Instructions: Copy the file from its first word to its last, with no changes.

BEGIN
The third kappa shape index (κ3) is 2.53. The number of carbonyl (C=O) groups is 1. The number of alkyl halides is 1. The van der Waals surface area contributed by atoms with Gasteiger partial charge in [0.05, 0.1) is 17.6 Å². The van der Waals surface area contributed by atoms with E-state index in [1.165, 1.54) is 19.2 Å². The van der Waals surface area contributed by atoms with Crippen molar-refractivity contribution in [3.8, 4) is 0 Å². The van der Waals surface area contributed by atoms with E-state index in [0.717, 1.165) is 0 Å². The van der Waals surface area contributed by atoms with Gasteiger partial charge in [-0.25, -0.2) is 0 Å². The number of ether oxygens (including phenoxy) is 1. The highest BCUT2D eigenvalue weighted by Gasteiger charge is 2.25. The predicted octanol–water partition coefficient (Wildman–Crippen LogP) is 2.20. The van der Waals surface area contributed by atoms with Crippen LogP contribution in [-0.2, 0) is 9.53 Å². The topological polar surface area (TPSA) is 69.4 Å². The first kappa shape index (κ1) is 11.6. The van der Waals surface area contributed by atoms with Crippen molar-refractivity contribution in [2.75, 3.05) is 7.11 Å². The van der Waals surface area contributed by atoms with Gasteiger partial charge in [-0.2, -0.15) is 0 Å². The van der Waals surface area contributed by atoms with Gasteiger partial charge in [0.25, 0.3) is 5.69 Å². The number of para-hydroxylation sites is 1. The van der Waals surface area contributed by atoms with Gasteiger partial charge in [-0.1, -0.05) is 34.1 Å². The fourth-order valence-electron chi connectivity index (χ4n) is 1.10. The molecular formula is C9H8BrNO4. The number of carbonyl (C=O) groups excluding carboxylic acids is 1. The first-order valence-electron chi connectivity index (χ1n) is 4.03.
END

The third kappa shape index (κ3) is 2.53. The number of carbonyl (C=O) groups is 1. The number of alkyl halides is 1. The van der Waals surface area contributed by atoms with Gasteiger partial charge in [0.05, 0.1) is 17.6 Å². The van der Waals surface area contributed by atoms with E-state index in [1.165, 1.54) is 19.2 Å². The van der Waals surface area contributed by atoms with Crippen molar-refractivity contribution in [3.8, 4) is 0 Å². The van der Waals surface area contributed by atoms with E-state index in [0.717, 1.165) is 0 Å². The van der Waals surface area contributed by atoms with Gasteiger partial charge in [-0.25, -0.2) is 0 Å². The number of ether oxygens (including phenoxy) is 1. The highest BCUT2D eigenvalue weighted by Gasteiger charge is 2.25. The predicted octanol–water partition coefficient (Wildman–Crippen LogP) is 2.20. The van der Waals surface area contributed by atoms with Crippen LogP contribution in [-0.2, 0) is 9.53 Å². The topological polar surface area (TPSA) is 69.4 Å². The first kappa shape index (κ1) is 11.6. The van der Waals surface area contributed by atoms with Crippen molar-refractivity contribution in [2.75, 3.05) is 7.11 Å². The van der Waals surface area contributed by atoms with Gasteiger partial charge in [-0.2, -0.15) is 0 Å². The van der Waals surface area contributed by atoms with Gasteiger partial charge in [0.25, 0.3) is 5.69 Å². The number of para-hydroxylation sites is 1. The van der Waals surface area contributed by atoms with Gasteiger partial charge in [-0.1, -0.05) is 34.1 Å². The fourth-order valence-electron chi connectivity index (χ4n) is 1.10. The molecular formula is C9H8BrNO4. The number of carbonyl (C=O) groups excluding carboxylic acids is 1. The first-order valence-electron chi connectivity index (χ1n) is 4.03.